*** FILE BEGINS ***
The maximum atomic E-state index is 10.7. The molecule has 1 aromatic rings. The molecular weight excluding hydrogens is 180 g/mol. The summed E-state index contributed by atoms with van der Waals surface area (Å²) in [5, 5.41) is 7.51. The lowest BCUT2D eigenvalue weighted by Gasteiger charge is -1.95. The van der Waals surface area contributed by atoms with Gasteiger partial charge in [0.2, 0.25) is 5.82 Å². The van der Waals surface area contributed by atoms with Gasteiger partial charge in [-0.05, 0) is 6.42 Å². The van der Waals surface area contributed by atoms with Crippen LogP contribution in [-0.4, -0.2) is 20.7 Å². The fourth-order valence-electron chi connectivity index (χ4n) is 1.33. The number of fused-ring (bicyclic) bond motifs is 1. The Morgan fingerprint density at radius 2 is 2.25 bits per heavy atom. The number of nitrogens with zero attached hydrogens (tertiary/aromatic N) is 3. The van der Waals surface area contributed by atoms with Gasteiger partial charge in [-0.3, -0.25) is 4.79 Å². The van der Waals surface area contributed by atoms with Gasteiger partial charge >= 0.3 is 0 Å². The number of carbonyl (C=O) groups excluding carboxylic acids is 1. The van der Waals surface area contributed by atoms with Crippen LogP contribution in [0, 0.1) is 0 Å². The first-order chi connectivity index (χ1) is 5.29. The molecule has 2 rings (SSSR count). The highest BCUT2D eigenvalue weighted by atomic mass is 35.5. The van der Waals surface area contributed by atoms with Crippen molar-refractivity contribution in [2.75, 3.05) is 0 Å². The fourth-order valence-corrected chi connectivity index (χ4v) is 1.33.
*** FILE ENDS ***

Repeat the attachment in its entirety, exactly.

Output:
The maximum atomic E-state index is 10.7. The molecule has 1 aromatic rings. The molecular weight excluding hydrogens is 180 g/mol. The summed E-state index contributed by atoms with van der Waals surface area (Å²) in [5, 5.41) is 7.51. The lowest BCUT2D eigenvalue weighted by Gasteiger charge is -1.95. The van der Waals surface area contributed by atoms with Gasteiger partial charge in [0.2, 0.25) is 5.82 Å². The van der Waals surface area contributed by atoms with Gasteiger partial charge in [-0.05, 0) is 6.42 Å². The van der Waals surface area contributed by atoms with Crippen LogP contribution in [-0.4, -0.2) is 20.7 Å². The fourth-order valence-electron chi connectivity index (χ4n) is 1.33. The number of fused-ring (bicyclic) bond motifs is 1. The Morgan fingerprint density at radius 2 is 2.25 bits per heavy atom. The number of nitrogens with zero attached hydrogens (tertiary/aromatic N) is 3. The van der Waals surface area contributed by atoms with Gasteiger partial charge in [-0.3, -0.25) is 4.79 Å². The van der Waals surface area contributed by atoms with Gasteiger partial charge >= 0.3 is 0 Å². The number of carbonyl (C=O) groups excluding carboxylic acids is 1. The van der Waals surface area contributed by atoms with Crippen LogP contribution in [0, 0.1) is 0 Å². The first-order chi connectivity index (χ1) is 5.29. The molecule has 2 rings (SSSR count). The highest BCUT2D eigenvalue weighted by atomic mass is 35.5. The van der Waals surface area contributed by atoms with Crippen molar-refractivity contribution in [2.75, 3.05) is 0 Å². The fourth-order valence-corrected chi connectivity index (χ4v) is 1.33.